We were the first ones in the water near the sea caves. The four of us paddled around leisurely, enjoying the caves and the silence, only periodically broken by the gentle pull of our oars. We saw monkeys playing in the trees and watched the little fish dart back and forth. Even though this area has been seen many times by the masses, I couldn’t help but wonder what it must have been like to be one of the first people to discover this area.
We must have enjoyed kayaking for a bit too long because Mr. Nam, our guide said we only had 2 hours but took 2.5 instead (by the end, he said we were gone for 3 hours). I felt like I was being scolded for skipping class. As the boat was already headed towards the Pearl Farm, he asked if we’d rather go to the:
A: pearl farm, a nice protected area, perfect for a swim
B: beach, that would be cold and windy, and have high seas which would 100% make me sea sick
Mutiny in the Halong Bay
Despite the number of times we picked B, Mr. Nam kept insisting that the sea sickness would be horrible, and at the end he concluded that the seas were too dangerous to drive through.
We acquiesced and ended up at the pearl farm, only a 10-minute drive back to home base. What were we going to do for 4.5 hours? None of us were interested in pearls, we had already been kayaking, and the water was definitely too cold to swim. As we sat around at lunch, we realized that we’d be had. Icing on the cake was when Mr. Nam came back in and said that if we wanted to, we could always head back to the boat early as we “must be so tired from a long morning.” We decided to stage a mutiny.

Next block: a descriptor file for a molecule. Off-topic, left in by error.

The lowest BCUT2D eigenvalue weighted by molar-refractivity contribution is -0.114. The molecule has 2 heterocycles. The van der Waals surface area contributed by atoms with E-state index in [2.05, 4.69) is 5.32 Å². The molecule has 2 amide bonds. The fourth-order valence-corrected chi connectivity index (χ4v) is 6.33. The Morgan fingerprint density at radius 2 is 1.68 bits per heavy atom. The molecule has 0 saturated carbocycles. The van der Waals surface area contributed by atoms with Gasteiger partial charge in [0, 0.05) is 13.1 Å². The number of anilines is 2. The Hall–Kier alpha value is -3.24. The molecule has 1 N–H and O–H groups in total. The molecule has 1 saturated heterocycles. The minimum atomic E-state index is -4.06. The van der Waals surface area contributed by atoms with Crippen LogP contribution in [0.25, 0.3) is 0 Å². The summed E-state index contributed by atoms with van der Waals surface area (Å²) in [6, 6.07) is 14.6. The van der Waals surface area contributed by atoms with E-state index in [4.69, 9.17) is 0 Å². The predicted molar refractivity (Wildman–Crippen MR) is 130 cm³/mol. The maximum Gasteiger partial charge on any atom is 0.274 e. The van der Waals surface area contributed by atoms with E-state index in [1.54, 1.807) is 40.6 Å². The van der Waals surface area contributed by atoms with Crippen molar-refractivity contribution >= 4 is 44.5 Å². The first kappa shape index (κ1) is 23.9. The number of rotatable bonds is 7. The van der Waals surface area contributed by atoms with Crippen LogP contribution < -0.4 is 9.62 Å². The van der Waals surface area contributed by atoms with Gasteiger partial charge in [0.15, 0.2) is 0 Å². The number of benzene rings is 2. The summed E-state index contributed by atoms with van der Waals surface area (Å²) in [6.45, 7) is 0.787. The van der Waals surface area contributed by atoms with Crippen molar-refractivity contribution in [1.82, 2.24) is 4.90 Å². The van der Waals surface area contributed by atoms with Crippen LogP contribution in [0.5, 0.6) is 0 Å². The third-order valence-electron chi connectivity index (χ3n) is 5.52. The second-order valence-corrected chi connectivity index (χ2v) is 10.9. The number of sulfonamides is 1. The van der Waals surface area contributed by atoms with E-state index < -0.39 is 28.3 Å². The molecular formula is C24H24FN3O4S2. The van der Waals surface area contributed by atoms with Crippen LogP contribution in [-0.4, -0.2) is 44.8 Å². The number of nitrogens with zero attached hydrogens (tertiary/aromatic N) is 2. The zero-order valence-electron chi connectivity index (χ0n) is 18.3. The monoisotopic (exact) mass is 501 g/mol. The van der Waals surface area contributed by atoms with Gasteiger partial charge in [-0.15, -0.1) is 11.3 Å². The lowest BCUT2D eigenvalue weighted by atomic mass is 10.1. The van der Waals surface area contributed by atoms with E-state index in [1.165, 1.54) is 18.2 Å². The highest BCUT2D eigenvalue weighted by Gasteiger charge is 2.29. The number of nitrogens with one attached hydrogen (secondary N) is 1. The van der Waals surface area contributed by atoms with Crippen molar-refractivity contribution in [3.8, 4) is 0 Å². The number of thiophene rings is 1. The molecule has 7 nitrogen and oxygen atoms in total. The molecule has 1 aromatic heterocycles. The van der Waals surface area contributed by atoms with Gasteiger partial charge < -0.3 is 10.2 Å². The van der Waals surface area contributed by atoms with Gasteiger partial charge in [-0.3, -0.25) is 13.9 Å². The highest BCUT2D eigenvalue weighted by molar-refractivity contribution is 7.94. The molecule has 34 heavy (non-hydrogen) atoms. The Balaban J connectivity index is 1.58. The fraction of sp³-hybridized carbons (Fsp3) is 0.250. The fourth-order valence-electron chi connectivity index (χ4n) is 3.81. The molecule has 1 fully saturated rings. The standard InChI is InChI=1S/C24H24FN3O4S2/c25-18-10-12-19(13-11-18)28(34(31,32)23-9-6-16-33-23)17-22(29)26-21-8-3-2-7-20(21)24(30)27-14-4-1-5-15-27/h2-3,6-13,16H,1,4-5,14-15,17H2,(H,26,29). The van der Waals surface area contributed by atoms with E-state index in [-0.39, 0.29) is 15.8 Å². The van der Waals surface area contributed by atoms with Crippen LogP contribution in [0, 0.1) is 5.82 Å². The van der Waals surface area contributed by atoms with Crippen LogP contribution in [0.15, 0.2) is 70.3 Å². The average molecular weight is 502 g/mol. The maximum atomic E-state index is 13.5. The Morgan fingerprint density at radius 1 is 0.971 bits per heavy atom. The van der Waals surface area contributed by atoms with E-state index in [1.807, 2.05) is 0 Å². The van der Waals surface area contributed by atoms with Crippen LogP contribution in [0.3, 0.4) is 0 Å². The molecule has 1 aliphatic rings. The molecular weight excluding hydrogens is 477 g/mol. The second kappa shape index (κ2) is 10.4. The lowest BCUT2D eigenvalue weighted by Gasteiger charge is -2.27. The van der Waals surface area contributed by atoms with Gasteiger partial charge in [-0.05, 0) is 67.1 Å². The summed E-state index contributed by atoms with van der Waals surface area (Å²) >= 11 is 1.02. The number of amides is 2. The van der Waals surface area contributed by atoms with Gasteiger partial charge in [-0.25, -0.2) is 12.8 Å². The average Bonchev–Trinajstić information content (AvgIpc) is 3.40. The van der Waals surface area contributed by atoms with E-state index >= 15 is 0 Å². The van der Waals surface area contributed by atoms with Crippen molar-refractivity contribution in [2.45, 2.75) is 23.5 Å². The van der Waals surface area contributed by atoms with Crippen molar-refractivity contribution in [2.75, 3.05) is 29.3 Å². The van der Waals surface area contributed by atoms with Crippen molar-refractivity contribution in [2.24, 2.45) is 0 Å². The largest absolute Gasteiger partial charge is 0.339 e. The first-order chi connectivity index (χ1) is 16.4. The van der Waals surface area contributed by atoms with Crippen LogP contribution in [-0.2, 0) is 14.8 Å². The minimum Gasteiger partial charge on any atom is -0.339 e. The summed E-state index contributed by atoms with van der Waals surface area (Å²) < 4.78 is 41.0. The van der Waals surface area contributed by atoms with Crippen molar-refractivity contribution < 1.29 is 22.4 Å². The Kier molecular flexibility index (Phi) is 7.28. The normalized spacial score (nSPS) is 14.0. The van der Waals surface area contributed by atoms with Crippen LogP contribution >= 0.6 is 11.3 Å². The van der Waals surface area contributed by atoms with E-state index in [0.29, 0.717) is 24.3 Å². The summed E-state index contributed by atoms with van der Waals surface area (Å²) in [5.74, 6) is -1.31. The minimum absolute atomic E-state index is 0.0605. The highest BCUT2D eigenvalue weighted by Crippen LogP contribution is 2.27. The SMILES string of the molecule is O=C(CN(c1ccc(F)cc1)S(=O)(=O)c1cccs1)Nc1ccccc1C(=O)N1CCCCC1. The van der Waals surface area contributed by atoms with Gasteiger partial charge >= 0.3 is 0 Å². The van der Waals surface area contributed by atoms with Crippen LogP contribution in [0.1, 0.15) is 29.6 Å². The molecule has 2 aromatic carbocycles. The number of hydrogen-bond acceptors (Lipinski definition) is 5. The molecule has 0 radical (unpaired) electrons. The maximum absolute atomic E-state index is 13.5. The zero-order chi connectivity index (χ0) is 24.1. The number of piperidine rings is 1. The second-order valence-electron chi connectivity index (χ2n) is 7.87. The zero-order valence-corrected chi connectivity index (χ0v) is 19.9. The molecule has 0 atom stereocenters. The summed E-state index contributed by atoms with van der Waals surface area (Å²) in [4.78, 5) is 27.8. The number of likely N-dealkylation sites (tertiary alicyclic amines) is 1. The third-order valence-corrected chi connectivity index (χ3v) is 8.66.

Annoyed at myself that it had taken me too long to be more firm, I told Mr. Nam that I didn’t want to kayak, swim or go to the oyster farm. That there must be another alternative. Mr. Nam was like “Oh yes, you must be so tired from all the kayaking, yes the water is really, really cold this time of year.” He even tried to turn us against one another and asked the other travelers, “Don’t you want to see the oysters?” I was incredulous at this point but tried my best to continue being pleasant and complimentary. Matt took over the bad cop role while Greg came to the rescue with his printed itinerary of the schedule (which actually showed that most boats head to the beach post-lunch).
Each turn along Halong Bay offers a new view; we just wanted a chance to see more. Finally, the other company’s tour guide also came down and agreed to take us to his favorite cave, Fairy Cave. Each carrying a flashlight, we crouched through narrow passageways to get to some of the cave’s distinct rooms. The guide glided through the cave with familiarity as he tapped the stalactites and stalagmites; the resulting sound was like a mystical xylophone. We entered a room for which the cave is named and turned off the lights to reveal what looks like gold glitter. The small lagoon within the karst added to the mystical ambiance of the island.
Life on the boat was easy. Get back on board, eat delicious food and relax. The next morning, we went on a short kayak excursion with Mr. T. The kayaking was mediocre, but we really enjoyed Mr. T’s commentary and insight.
More Bia Hơis in Hanoi
That evening, we were back in Hanoi for more bia hơis with Travis and Zuzanna. One night, we stopped by a CouchSurfing Hanoi event to speak to some others within the community. Turns out, it is advertised to the locals as an English practice session. The other night, we went out with two students who were volunteering at Travis’s English academy. Fun times all around!
We originally planned to take the bus from Hanoi to Vientiane, but decided to take the easy way out and take a 1 hour flight vs. 30(+?) hour bus ride. I will miss the nice people we met here and the food. It was an impossible task to eat enough che, pho, banh mi, bun thit neung, and spring rolls to fulfill my Vietnamese food craving. Goodbye, Vietnam!